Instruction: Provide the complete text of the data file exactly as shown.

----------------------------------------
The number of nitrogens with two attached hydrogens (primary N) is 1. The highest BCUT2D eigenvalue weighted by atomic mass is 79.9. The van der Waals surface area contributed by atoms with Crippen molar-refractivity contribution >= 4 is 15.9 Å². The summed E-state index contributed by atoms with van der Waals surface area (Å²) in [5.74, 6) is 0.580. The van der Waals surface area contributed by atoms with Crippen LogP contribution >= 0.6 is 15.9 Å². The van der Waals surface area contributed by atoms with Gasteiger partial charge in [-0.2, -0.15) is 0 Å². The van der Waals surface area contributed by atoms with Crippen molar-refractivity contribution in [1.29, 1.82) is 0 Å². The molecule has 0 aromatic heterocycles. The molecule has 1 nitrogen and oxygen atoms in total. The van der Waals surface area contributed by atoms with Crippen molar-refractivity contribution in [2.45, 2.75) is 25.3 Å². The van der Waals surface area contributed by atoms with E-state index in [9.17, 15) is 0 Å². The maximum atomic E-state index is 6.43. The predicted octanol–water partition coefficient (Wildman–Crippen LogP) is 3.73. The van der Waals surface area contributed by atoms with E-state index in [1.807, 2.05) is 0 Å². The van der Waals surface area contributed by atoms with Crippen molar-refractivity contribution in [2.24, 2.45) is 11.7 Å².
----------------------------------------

The number of nitrogens with two attached hydrogens (primary N) is 1. The highest BCUT2D eigenvalue weighted by atomic mass is 79.9. The van der Waals surface area contributed by atoms with Crippen molar-refractivity contribution >= 4 is 15.9 Å². The summed E-state index contributed by atoms with van der Waals surface area (Å²) in [5.74, 6) is 0.580. The van der Waals surface area contributed by atoms with Crippen LogP contribution >= 0.6 is 15.9 Å². The van der Waals surface area contributed by atoms with Gasteiger partial charge in [-0.2, -0.15) is 0 Å². The van der Waals surface area contributed by atoms with Crippen molar-refractivity contribution in [1.29, 1.82) is 0 Å². The molecule has 0 aromatic heterocycles. The molecule has 1 nitrogen and oxygen atoms in total. The van der Waals surface area contributed by atoms with Crippen molar-refractivity contribution in [2.45, 2.75) is 25.3 Å². The van der Waals surface area contributed by atoms with E-state index in [9.17, 15) is 0 Å². The maximum atomic E-state index is 6.43. The predicted octanol–water partition coefficient (Wildman–Crippen LogP) is 3.73. The van der Waals surface area contributed by atoms with E-state index in [1.807, 2.05) is 0 Å². The van der Waals surface area contributed by atoms with Crippen molar-refractivity contribution in [2.24, 2.45) is 11.7 Å².